Solar Panel Leases
Finally, solar panel leases are the most expensive overall option for going solar in Florida. Although they do have the potential to lower your electricity expenses against utility spending, solar panel leases rarely allow homeowners to “own” their panels, and thus the cost of the installation will continue to rise so long as the lease is active.
Most importantly, solar panel leases often include price adders, in which the cost of the panels will increase year over year, much like utility expenses. So instead of a solar panel lease, we recommend exploring a virtual purchase power agreement or community solar option to help gather as much value as possible from your investment when solar ownership is off of the table.
How much money can you save by going solar in Florida immediately?
If your monthly solar payments are less than your average electricity bill without panels, then you can potentially save money by going solar in the very first month. While this amount may be marginal, monthly savings will add up over the multi-decade lifespan of your system, especially in areas with rising utility electricity rates.
More often than not, however, going solar allows homeowners to work towards a break-even point in which the panels begin to “pay for themselves” after their total costs in utility spending have been avoided. With a national average of about 8 years, Floridians going solar should talk to their installer about their own expected payback period.
Over time, individual solar owners in Florida will save more and more money based on the amount of utility energy they avoid with rooftop solar power. While solar is not necessarily an immediate path to savings, most homeowners in Florida can expect to save over $20,000 on electricity expenses within the first 25 years of their panels’ operation.
Of course, when considering the idea of going solar at home, there are a few other things at stake besides just saving money on monthly expenses. As many people cite solar’s environmental benefits as one of the primary reasons for purchasing a system, offsetting local carbon emissions is an installation perk that is invaluable to those actively fighting climate change.
On top of a PV system, adding a Tesla сar сharger to a home solar installation can take its environmental benefits even further. With a home solar system and EV charger integrated together, you can step into the future and drive a solar-powered car with low energy costs to fill the battery.
In summary, the true cost of solar should never be a simple matter of dollar figures on an installation contract. Instead, the actual price of solar must be weighed against what an individual is already paying for electricity at home, and what those expenses may look like in the future.
By purchasing solar panel system installations now, Florida residents can lock in the price of their electricity with a smart solar loan or cash purchase. Serving homeowners with energy services and al installing solar panels for commercial use in Florida, PPM Solar is here to help in Gainesville, Tampa, and many other areas across the sunshine state.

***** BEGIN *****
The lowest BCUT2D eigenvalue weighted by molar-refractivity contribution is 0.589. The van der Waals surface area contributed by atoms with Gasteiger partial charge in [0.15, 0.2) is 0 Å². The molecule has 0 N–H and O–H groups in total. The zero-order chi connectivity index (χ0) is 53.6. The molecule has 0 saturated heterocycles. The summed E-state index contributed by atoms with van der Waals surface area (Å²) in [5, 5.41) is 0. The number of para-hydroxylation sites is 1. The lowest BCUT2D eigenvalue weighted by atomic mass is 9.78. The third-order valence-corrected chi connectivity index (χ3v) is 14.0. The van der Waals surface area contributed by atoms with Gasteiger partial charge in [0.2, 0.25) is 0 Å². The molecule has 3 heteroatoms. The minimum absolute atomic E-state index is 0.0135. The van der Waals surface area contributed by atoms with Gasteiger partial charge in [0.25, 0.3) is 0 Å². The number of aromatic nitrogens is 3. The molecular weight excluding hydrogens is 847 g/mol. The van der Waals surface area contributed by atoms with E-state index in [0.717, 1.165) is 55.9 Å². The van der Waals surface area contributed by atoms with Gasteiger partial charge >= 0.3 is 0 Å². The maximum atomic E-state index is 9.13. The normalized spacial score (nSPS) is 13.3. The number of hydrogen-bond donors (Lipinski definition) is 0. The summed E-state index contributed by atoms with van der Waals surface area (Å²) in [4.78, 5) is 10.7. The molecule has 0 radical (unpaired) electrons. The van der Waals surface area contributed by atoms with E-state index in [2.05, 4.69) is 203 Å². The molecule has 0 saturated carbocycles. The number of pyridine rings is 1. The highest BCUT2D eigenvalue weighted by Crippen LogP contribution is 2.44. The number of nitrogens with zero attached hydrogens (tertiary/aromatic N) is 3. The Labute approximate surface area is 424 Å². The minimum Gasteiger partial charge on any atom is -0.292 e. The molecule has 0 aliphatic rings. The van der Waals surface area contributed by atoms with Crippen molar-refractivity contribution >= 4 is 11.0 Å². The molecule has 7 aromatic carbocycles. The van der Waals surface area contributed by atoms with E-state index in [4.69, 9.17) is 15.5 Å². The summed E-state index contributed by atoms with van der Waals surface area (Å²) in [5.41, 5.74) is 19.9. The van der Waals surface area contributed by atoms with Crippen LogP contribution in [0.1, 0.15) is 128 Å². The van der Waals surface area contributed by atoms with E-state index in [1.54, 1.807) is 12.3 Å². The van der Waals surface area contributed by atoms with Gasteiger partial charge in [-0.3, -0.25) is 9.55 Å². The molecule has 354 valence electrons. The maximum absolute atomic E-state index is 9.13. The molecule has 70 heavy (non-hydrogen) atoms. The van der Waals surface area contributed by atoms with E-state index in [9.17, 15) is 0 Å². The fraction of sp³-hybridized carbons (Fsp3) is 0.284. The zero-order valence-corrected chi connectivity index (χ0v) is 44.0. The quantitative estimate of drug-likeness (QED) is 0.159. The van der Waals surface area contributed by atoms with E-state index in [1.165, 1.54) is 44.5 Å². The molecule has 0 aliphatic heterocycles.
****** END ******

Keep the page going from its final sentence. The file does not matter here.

Will solar panels get cheaper in 2023?
Although this answer will vary from person to person, no, in general, solar panels are not expected to get cheaper in 2023. While solar panels have experienced dramatic cost reductions over the last fifteen years, average installation expenses have been somewhat level nationwide, and even rose in 2021 and 2022 due to supply chain considerations.
Will Florida cover the cost of solar panels?
No, Florida does not cover the cost of solar panels for individual residents, nor are there any state-wide financial programs for going solar offered in the Sunshine State. Instead, home and business owners can invest in the cost of solar in order to offset utility energy expenses.
Is solar worth the cost in Florida?
Yes, in 2023, homeowners hoping to save money on their long-term energy expenses will almost always find that the solar system cost in Florida is going to be worth it. When working with a reputable solar company, FL residents should be able to find a cash or financing offer that will lower their electricity expenses over the lifetime of the system.
Do solar panels increase property taxes in Florida?
No, although they will increase the value of your property, solar panels will not increase your property taxes. Like in many other states, there is a 100% property tax exemption on solar panels for home use in Florida.
What happens after you pay off solar panels?
After you pay off your solar panels, then they are yours to keep for the rest of their working lifetime. Although it can be a bit anticlimactic, essentially nothing will change once your solar panels are paid off. Instead, your monthly expenses will drop dramatically while your panels still continue to produce electricity on your roof.